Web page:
But who is to blame for these accidents and how do you establish liability?

The following are some situations in which the pedestrian may be found partially at fault:

  • crossing against a traffic signal
  • jaywalking
  • entering a road while under the influence of drugs or alcohol
  • walking along causeways or freeways where pedestrian traffic is expressly banned

However, a bicyclist or pedestrian may attempt to recover compensation for injuries sustained if it’s evident that a third party’s negligence contributed to the accident. When demonstrating negligence in an accident, the plaintiff and his or her attorney must prove that the defendant breached their duty by driving too fast, while intoxicated, failing to signal, disobeying traffic signals, or driving while distracted.

If you or a loved one was harmed in a pedestrian-car accident and would like an experienced attorney to evaluate your claim, call 1-800-INJURED to speak with a Maine accident lawyer at Hardy, Wolf & Downing. We advocate on behalf of victims in the Portland, Lewiston and Bangor areas. 

Maine Residents Still Haunted By 2014 Hayride Death

hay ride trailer

hay ride trailerAutumn means apple cider, pumpkin spice and breathtaking fall foliage for most Maine families – but not for family and friends of Cassidy Charette, the 17-year-old Messalonskee High School student who was fatally injured in a 2014 hayride accident. According to a news report at the time, she had gone on “a haunted hayride called ‘The Gauntlet’ in Mechanic Falls on Saturday when the Jeep pulling a trailer filled with passengers lost control, hit a tree and overturned, sending 22 people to the hospital” with ankle injuries, abrasions and broken bones.

Family and friends remember Cassidy Charette

A year after her death, the friends and family of four-time honor student, soccer player and mentor Cassidy Charette united to keep her spirit alive. One of Cassidy’s famous sayings was “Life is short; eat dessert first,” so several events were planned in her memory. The community set to work building Cassidy’s Kitchen at Hart-to-Hart Farm in Albion over Columbus Day weekend. They also gathered at Dairy Queen on Kennedy Memorial Drive in Waterville from 5 to 7:30 that Sunday, with 15 percent of sales donated to the Cassidy Jean Charette Scholarship Fund at Messalonskee High School.

Factors in the hayride accident

What sounds like a freak accident at face value may be determined the result of negligence after a thorough investigation is conducted. Authorities concluded that a “mechanical problem” caused the hayride accident. A review of the vehicle found that the driver’s side rear brake line had been recently installed, but the fluid reservoir was empty and several brake parts were missing or improperly installed.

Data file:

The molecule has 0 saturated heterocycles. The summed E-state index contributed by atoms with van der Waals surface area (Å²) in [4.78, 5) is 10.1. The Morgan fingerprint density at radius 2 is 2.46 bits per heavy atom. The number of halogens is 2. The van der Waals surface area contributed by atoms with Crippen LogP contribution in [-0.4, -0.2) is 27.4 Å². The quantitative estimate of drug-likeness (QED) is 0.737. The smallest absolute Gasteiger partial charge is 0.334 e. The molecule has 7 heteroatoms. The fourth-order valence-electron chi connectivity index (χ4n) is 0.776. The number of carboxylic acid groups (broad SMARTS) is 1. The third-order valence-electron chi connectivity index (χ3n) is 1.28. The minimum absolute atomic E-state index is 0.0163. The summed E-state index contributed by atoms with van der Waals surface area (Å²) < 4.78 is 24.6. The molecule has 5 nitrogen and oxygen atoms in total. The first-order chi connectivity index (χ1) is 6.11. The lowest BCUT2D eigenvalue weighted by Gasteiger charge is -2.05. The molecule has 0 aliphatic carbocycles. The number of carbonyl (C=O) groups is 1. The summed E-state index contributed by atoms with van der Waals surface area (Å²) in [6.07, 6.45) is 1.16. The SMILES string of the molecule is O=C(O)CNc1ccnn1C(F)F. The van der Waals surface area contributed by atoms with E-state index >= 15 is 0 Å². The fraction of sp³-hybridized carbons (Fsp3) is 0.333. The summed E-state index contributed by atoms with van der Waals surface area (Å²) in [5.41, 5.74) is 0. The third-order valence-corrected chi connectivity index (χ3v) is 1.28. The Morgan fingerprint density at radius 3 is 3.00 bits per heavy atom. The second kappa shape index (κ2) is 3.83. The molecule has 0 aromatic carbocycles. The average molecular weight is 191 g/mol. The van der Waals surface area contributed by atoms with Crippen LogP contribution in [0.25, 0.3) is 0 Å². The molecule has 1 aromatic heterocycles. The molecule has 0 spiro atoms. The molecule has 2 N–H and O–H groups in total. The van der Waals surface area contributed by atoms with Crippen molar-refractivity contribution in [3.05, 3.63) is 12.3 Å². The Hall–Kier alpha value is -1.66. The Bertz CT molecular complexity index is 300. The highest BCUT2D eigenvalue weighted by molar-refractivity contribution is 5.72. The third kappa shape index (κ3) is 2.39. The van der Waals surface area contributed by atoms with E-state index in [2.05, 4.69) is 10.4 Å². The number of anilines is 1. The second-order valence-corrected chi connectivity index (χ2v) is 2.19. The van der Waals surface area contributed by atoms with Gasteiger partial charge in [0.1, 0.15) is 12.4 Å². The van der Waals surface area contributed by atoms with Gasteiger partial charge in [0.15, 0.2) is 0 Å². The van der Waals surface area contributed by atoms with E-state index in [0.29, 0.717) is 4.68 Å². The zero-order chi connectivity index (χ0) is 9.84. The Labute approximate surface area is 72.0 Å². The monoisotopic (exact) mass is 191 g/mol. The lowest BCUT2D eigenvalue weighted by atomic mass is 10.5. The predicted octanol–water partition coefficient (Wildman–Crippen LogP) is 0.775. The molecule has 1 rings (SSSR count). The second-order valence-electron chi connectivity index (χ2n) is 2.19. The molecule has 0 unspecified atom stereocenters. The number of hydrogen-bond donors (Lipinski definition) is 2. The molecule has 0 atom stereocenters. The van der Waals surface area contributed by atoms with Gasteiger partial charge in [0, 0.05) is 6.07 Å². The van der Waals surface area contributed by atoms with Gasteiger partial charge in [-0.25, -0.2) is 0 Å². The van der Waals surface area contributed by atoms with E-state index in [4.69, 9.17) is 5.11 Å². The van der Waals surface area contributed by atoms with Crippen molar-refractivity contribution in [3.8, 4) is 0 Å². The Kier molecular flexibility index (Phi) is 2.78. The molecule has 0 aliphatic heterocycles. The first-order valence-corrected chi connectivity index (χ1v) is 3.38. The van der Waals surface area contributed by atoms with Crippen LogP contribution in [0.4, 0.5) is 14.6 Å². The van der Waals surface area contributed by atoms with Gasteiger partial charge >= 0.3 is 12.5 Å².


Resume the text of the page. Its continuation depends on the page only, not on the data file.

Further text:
Sworn statements revealed that farm owner Peter Bolduc ignored employee warnings that the Jeep brakes were faulty, though he passed two polygraph tests claiming ignorance. Employees told investigators that the haunted hayride vehicles went “years without maintenance” and that mechanics advised that the owner should “junk it.”

This past summer, hayride driver David Brown and farm mechanic Phillip Theberge pleaded “not guilty” to reckless conduct charges, which come with a maximum penalty of 364 days in jail.

“He doesn’t remember much about what happened that night,” the driver’s attorney told the Portland Press Herald, “but I suppose what he says about that night is he was driving a Jeep provided to him by the company and the Jeep lost control and got into an accident.”

Charges have not been brought against the farm owner because “the investigation showed there was a substantial chance it would not lead to a conviction.” Harvest Hill Farm faces fines of up to $170,000 for charges of manslaughter, aggravated assault, driving to endanger and reckless conduct. No trial dates have been set.

The owner of the land on which Harvest Hill Farm operates filed for bankruptcy following the hayride tragedy in anticipation of facing personal injury lawsuits seeking substantial damages.

Questions about filing a Maine accident lawsuit?

Has your family been affected by a tragic incident at a carnival, amusement park or other premises where the property owner or employees may have acted negligently? Attorneys at Hardy, Wolf & Downing can provide a free assessment of your case and conduct a full investigation to establish liability against any negligent parties involved. Call 1-800-INJURED to speak with a qualified premises liability lawyer right away.

Report Underscores Drug-Impaired Driving Dangers, Urges Action

Car slipping on black ice

car accident ambulanceAccording to an alarming new report released by the Governors Highway Safety Association, driving under the influence of drugs such as marijuana and prescription medications has increased so significantly that its contribution to fatal incidents on the roads must be the focus of new prevention efforts on the part of law enforcement agencies and others.

The report includes several suggestions on what steps might be taken on a local, state and national level to bring the situation under better control and reduce the incidence of deadly, yet wholly avoidable accidents.